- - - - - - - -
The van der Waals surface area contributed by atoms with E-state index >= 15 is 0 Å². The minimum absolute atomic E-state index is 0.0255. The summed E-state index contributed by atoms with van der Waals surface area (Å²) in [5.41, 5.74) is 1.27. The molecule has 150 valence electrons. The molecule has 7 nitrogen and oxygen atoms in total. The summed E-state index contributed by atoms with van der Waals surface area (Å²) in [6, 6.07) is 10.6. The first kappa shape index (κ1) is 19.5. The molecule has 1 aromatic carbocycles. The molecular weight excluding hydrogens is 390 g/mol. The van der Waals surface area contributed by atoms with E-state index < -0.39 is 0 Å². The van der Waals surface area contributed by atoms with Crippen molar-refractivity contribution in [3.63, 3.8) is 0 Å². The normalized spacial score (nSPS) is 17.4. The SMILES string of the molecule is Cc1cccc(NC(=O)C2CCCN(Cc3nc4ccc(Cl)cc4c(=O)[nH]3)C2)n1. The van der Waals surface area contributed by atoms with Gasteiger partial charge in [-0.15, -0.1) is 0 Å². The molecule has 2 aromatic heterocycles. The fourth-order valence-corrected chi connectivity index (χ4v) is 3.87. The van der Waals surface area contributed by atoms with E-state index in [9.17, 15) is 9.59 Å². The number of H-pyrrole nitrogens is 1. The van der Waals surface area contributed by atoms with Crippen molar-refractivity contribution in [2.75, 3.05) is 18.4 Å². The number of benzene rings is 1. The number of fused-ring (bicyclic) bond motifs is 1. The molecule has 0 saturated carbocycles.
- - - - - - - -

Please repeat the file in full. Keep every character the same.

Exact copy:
The van der Waals surface area contributed by atoms with E-state index >= 15 is 0 Å². The minimum absolute atomic E-state index is 0.0255. The summed E-state index contributed by atoms with van der Waals surface area (Å²) in [5.41, 5.74) is 1.27. The molecule has 150 valence electrons. The molecule has 7 nitrogen and oxygen atoms in total. The summed E-state index contributed by atoms with van der Waals surface area (Å²) in [6, 6.07) is 10.6. The first kappa shape index (κ1) is 19.5. The molecule has 1 aromatic carbocycles. The molecular weight excluding hydrogens is 390 g/mol. The van der Waals surface area contributed by atoms with E-state index < -0.39 is 0 Å². The van der Waals surface area contributed by atoms with Crippen molar-refractivity contribution in [3.63, 3.8) is 0 Å². The normalized spacial score (nSPS) is 17.4. The SMILES string of the molecule is Cc1cccc(NC(=O)C2CCCN(Cc3nc4ccc(Cl)cc4c(=O)[nH]3)C2)n1. The van der Waals surface area contributed by atoms with Gasteiger partial charge in [-0.15, -0.1) is 0 Å². The molecule has 2 aromatic heterocycles. The fourth-order valence-corrected chi connectivity index (χ4v) is 3.87. The van der Waals surface area contributed by atoms with E-state index in [9.17, 15) is 9.59 Å². The number of H-pyrrole nitrogens is 1. The van der Waals surface area contributed by atoms with Crippen molar-refractivity contribution in [2.75, 3.05) is 18.4 Å². The number of benzene rings is 1. The number of fused-ring (bicyclic) bond motifs is 1. The molecule has 0 saturated carbocycles.